Sunday, October 26, 2014

Magnifico Milano

Early on October 10, a large group of Neuchâtel students and staff headed off on the first school trip since orientation week, to Krakow and Auschwitz in Poland. I had applied to act as a supervisor but, unfortunately, I was not assigned to this trip. (I went on the next one, which you will read about in my next blog post.)When I learned the news in early September, I was disappointed for about half a day. Then Bob and I booked a hotel room that weekend in Milan, Italy, instead.
A painting depicting Milan. We saw it and many others in the Galleria d'Italia.
As the date approached, we became concerned about the weather forecast; rain was expected every day. In fact, we considered cancelling the trip at the eleventh hour, but we would have had to absorb the cost of one night at our hotel, so we decided to go ahead anyway.

Train travel to Milan from Neuchâtel takes about four hours. Since I was able to get away at about noon, that meant we could be in Italy by late afternoon. Clearly, Milan is a popular destination; the train was packed with people and luggage, but that did not matter - we were on our way to Italy! It had been decades since we had crossed its borders.
A small part of the Milano Centrale train station
As soon as we arrived in Milan, we knew we were in an important place; the train station, the second largest in Europe, is very grand. I was so taken by its beauty that, as soon as I could, I pulled out my camera to take photos. Unfortunately, I dropped it on the marble floor and may have broken it irreparably. I will find out the damage when my husband returns to Toronto where I purchased it last April. That was not a good way to start our weekend escape. Fortunately for you blog fans, Bob still had his camera and I had my iPhone, if needed. The photos will keep coming.

Our hotel was in the Lotto district of Milan, ten subway stops away. We purchased a 48 hour travel pass and were good to move around freely all weekend. For Friday evening though, we decided to stay in the vicinity of the hotel. We tried a Neapolitan place nearby for dinner; fittingly, we both enjoyed seafood and pasta dishes.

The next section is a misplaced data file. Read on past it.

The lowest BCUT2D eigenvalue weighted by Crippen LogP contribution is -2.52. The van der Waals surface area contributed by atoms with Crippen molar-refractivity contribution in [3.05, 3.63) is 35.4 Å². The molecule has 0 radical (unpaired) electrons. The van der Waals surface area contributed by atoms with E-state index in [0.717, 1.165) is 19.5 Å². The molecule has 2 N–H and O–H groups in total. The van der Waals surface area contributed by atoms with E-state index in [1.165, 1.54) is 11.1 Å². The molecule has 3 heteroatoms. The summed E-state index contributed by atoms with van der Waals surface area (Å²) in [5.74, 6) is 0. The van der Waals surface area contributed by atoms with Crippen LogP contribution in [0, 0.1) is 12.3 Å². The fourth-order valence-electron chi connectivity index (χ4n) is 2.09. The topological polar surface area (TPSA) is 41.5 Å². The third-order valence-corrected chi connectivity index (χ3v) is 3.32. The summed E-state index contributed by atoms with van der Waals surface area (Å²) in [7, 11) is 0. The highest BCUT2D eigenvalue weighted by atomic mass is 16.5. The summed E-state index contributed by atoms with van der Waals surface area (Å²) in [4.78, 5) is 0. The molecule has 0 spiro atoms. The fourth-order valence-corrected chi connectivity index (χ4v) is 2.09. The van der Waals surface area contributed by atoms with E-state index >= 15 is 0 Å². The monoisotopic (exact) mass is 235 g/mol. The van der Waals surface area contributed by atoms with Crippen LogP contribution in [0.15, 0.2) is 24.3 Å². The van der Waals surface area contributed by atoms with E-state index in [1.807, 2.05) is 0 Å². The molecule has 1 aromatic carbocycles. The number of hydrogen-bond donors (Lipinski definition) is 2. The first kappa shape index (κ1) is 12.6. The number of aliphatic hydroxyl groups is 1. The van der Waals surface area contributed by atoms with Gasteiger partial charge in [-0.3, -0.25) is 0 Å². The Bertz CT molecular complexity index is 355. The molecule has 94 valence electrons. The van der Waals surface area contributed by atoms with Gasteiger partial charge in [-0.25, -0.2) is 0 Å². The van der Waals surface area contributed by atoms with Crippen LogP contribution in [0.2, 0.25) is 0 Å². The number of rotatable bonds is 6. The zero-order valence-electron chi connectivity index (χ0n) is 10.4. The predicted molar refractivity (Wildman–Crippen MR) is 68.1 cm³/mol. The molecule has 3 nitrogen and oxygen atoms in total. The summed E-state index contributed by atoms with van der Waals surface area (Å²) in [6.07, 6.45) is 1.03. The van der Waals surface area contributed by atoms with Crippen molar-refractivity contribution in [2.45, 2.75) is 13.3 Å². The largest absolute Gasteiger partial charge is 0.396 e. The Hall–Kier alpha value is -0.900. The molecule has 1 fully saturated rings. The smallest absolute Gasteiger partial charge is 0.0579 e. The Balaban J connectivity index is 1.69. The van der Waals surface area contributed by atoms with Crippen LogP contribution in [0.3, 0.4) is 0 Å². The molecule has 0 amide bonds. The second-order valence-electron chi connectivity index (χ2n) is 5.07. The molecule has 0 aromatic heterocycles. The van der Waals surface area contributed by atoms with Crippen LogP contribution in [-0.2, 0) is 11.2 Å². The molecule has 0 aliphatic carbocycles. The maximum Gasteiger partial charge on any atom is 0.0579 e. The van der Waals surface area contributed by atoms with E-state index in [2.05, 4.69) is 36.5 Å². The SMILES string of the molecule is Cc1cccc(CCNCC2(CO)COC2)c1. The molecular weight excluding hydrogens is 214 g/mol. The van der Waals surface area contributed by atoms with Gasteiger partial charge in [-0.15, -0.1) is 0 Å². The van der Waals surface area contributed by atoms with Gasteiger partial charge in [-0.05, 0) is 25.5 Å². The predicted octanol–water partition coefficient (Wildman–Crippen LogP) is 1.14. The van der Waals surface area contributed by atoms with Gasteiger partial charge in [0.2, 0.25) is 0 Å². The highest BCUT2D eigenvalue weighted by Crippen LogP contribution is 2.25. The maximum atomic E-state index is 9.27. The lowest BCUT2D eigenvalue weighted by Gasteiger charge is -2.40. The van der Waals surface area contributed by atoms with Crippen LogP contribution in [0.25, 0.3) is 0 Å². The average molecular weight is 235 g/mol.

A toast to Milan - and my lobster-pasta dish.
Saturday was a very busy day for us. We aimed to see as much as we could of this city, the second largest in Italy, in one day, and with the weatherman forecasting 100% chance of rain, we expected to be wet while touring. As it turned out, it rained very little - a light mist really - and for only about 45 minutes. How fortunate for us!!
At the Arch of Peace
Bridge in Sempione Park.
Our first stop was the Sempione Park. We entered it through the Arch of Peace, a monument meant to honour Napoleon which underwent a name change when he lost control of the region before the work was finished. A path from there leads to Sforza Castle, and into the heart of the city.
A Juliet balcony at the castle
The dome in the Basilica near the Museum of Science and Technology
We took another route instead, choosing to widen our walk to other parts of the city. We saw a couple of churches, a modern looking castle, Roman columns, parts of a University campus, a mausoleum and other beautiful architecture. We learned that Milan had a very impressive history - and we had not even arrived at the centre of the city yet!

Castello Cova

A peaceful quadrangle on the campus of the Catholic University of the Sacred Heart
Eventually we arrived in the heart of the city, and when at last, the famous Duomo came into view, we understood why so many flock to it. It is absolutely stunning, with a white marble exterior and graceful lines. The interior is impressive too!
The magnificent Duomo
Inside the Duomo
Close by, we entered the Galleria Vittorio Emanuele, one of the world's first shopping malls built in 1861. It is  full of designer stores. There were Prada and Channel and others of that ilk to visit, but we just looked in the windows. After all, there was no way we could afford anything those folks were selling!
At la Galleria Vittorio Emmanuele
Near La Scala, the famous Opera house, was the Galleria d'Italia, an art gallery free to the public. We were expecting a small place, but we were completely wrong. This former bank building housed an extensive collection of works. We spent well over an hour enjoying the art there.

After that, it was time to wend our way to the Metro and head home. More designer stores lined the streets, more churches opened their doors to us, but eventually, after some 25 000 steps, my tired legs were relieved to arrive back at our hotel for the evening.

For dinner that night, we tried Sicilian food. Although Milan is in Lombardy, we chose to sample cuisine from other regions of Italy. This served to whet our appetite to return to Italy when we could spend more time there. A weekend is just not enough.
The exterior of Milano Centrale
Interesting face on the wall of the train station.
On Sunday morning, we made our way to the Milano Centrale Station once again. Our stay in Milan had come to an end, much too soon.

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